The benchmark S&P 500 fell on Wednesday for the third day in a row as investors remained cautious about the latest developments on U.S.-China trade talks even after hopeful comments from the White House regarding an eventual agreement.
A late slide in shares of Intel Corp contributed to losses in the last half-hour of trading. Shares of the chipmaker fell 2.5 per cent after the company’s outlook during its investor day presentation disappointed.
Wall Street had edged higher for much of the session after White House spokeswoman Sarah Sanders said that the United States had received an indication from Beijing that China wants to make a trade deal. China’s lead negotiator, Vice Premier Liu He, is due to visit Washington on Thursday and Friday.
Still, the U.S. government said in its official journal that it would raise tariffs on $200 billion worth of Chinese goods to 25 per cent on Friday. China’s commerce ministry later said it would have to take retaliatory measures if U.S. tariffs were raised.
The mixed tone of trade developments made it difficult for U.S. stocks to sustain their rally, investors said.
“The last 30 minutes lets you know that people are still leaning bearish mid-week,” said Michael Antonelli, market strategist at Robert W. Baird in Milwaukee.
Even as the S&P 500 rose in the afternoon, defensive sectors such as real estate and healthcare were among the index’s top gainers. The trade-sensitive industrial sector ended little changed, while Intel’s decline dragged down technology shares.
“It’s consistent with people being unsure about what’s actually going to come out of Washington this week,” said Keith Lerner, chief market strategist at SunTrust Advisory Services in Atlanta.
The Dow Jones Industrial Average rose 2.24 points, or 0.01 per cent, to 25,967.33, the S&P 500 lost 4.63 points, or 0.16 per cent, to 2,879.42 and the Nasdaq Composite dropped 20.44 points, or 0.26 per cent, to 7,943.32.
The benchmark S&P 500 is now 2.5 per cent below its record high of 2,954.13 hit last week.
Canada’s main stock index rose on Wednesday, after two sessions of declines, as positive earnings and a rebound in energy stocks buoyed sentiment with focus on a crucial round of trade talks between the United States and China.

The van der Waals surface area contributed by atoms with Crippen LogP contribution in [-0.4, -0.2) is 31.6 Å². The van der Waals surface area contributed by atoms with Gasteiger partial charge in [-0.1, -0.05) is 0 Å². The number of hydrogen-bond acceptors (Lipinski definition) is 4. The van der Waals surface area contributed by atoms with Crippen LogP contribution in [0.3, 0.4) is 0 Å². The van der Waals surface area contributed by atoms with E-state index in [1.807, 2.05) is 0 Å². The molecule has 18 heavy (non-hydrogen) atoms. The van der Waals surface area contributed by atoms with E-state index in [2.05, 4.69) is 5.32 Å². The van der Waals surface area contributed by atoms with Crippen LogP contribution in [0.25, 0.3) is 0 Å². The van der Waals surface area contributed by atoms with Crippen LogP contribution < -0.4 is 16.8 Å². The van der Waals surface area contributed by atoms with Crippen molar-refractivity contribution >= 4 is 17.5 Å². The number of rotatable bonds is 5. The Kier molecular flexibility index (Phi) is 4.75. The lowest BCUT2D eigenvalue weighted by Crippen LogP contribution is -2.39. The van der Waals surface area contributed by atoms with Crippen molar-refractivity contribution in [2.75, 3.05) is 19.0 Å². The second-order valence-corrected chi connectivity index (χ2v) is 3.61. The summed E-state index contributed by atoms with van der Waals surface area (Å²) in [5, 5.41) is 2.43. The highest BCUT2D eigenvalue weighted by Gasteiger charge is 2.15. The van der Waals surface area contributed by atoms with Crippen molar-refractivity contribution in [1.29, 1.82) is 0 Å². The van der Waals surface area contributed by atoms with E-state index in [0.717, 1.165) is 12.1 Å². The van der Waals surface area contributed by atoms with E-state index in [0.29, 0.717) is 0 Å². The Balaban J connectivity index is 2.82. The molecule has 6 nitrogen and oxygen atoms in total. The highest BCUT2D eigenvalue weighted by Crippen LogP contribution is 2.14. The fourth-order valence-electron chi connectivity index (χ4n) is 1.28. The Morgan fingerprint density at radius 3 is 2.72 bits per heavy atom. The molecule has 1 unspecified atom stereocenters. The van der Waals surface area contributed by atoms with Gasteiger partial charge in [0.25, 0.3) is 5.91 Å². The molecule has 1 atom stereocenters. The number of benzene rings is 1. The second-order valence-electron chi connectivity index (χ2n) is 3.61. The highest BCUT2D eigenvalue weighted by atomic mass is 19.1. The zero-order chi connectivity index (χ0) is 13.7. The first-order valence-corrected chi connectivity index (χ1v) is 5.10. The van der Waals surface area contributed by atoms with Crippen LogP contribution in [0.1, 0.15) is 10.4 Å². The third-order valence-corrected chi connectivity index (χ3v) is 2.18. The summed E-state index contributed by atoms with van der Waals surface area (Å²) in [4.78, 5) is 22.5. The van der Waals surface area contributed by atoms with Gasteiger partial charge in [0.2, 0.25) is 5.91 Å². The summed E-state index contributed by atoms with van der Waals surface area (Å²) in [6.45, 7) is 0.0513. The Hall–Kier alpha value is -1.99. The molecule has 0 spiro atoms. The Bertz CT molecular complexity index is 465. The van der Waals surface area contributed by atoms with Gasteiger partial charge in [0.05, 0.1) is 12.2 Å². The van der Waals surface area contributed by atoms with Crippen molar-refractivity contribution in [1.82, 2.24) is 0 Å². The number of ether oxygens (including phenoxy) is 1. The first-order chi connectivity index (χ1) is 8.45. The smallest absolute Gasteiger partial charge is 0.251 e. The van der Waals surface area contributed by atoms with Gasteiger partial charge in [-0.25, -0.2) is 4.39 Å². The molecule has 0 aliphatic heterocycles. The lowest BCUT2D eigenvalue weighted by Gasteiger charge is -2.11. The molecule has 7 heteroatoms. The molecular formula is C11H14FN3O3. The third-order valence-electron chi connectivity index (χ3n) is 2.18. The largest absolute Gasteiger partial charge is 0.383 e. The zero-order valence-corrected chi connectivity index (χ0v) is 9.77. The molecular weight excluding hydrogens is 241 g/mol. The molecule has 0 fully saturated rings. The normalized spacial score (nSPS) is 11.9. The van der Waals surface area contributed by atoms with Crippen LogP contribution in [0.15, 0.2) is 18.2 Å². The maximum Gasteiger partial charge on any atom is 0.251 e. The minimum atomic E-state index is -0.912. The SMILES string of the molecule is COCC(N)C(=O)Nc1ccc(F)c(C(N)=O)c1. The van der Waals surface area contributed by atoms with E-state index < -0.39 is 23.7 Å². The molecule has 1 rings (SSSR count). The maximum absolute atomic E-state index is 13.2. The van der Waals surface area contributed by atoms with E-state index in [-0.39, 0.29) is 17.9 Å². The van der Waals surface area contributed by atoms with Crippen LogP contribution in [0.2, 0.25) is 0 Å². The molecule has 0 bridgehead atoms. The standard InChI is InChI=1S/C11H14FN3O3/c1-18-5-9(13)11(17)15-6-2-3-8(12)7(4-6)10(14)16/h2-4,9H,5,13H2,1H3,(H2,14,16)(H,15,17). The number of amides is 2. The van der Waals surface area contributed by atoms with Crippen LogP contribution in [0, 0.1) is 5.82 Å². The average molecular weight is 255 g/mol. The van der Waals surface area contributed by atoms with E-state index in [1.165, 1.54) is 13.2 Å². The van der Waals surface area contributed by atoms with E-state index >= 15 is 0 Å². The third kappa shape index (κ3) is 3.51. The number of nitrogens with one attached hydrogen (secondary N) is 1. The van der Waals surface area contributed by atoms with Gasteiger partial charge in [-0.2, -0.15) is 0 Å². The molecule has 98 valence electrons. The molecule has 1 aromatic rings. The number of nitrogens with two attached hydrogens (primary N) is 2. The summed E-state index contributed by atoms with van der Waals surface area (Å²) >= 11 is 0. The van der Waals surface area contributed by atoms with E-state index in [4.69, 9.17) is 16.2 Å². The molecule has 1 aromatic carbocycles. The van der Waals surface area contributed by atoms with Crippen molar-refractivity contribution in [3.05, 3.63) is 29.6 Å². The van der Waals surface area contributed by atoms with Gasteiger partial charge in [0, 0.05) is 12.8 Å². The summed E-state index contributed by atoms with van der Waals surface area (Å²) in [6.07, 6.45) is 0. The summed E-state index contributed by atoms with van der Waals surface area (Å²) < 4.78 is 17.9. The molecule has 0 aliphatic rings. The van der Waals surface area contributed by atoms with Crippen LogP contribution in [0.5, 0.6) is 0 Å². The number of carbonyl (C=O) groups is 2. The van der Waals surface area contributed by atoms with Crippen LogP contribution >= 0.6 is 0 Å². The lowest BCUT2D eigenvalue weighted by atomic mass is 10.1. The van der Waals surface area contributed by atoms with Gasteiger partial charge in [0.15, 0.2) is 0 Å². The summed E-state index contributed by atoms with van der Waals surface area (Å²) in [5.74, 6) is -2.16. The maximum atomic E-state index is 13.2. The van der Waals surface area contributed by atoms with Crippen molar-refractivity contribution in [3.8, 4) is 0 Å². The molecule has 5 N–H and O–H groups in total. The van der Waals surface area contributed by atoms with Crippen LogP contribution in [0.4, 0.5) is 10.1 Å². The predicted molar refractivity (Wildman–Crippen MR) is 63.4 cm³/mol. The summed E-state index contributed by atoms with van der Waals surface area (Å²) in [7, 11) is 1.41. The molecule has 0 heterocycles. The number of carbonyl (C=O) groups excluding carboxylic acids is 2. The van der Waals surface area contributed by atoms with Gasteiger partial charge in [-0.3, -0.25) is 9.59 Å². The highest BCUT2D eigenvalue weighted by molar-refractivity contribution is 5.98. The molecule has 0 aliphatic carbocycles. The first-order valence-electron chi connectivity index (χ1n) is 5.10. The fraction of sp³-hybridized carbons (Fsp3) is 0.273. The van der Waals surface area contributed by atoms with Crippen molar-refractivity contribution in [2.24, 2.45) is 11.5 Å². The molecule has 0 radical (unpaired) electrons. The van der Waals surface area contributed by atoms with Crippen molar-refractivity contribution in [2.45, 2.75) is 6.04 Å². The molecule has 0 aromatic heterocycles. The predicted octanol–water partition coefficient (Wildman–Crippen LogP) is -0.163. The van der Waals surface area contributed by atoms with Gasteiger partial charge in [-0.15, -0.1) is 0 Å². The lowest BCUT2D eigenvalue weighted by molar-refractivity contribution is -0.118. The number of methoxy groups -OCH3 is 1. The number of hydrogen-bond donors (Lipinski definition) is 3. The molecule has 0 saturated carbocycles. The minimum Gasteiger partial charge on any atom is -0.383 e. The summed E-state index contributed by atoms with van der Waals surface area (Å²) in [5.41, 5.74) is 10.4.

Lifting the mood was data that showed Canadian housing starts surged nearly 23 per cent in April, compared with the previous month, as groundbreaking increased on multiple unit and single detached urban homes.
The Toronto Stock Exchange’s S&P/TSX composite index was up 39.65 points, or 0.24 per cent, at 16,397.40.
Five of the 11 major S&P sectors were higher, with the energy sector climbing 1.7 per cent.
The largest percentage gainers on the TSX included Element Fleet Management Corp., which jumped 13.8 per cent after reporting a better-than-expected quarterly profit. Shares of Thomson Reuters Corp. rose 3 per cent after reporting a stronger-than-expected quarterly profit, boosted by demand for information it sells to legal professionals, and reaffirmed its forecast for the rest of this year and 2020.
Bond prices fell on the White House announcement, with the benchmark 10-year U.S. Treasury note slipping 10/32 in price to push up its yield to 2.4835 per cent.
Portuguese, Irish and Spanish yields hit historic lows and Portugal saw firm demand at an auction, but Italian yields rose on concerns over tension within Rome’s ruling coalition.
Portuguese 10-year bond yields fell to a record low of 1.07 perc ent and Spain’s 10-year bond yield fell to a more than two-year low of 0.94 per cent. Irish long-dated bond yields dropped below 0.5 per cent for the first time since December 2017.
The dollar index fell 0.01 per cent, with the euro up 0.01 per cent to $1.1191. The Japanese yen strengthened 0.11 per cent versus the greenback at 110.15 per dollar.
West Texas Intermediate oil futures rose more than 1 per cent, boosted by a surprise drawdown in U.S. crude stockpiles.
U.S. crude inventories fell by 4 million barrels in the week to May 3, the Energy Information Administration said. Analysts had expected an increase of 1.2 million barrels.
Brent crude futures settled up 49 cents at $70.37 a barrel. U.S. WTI crude futures rose 72 cents to settle at $62.12 a barrel.
U.S. gold futures settled down 0.3 per cent at $1,281.40. Earlier they had touched $1,292.80.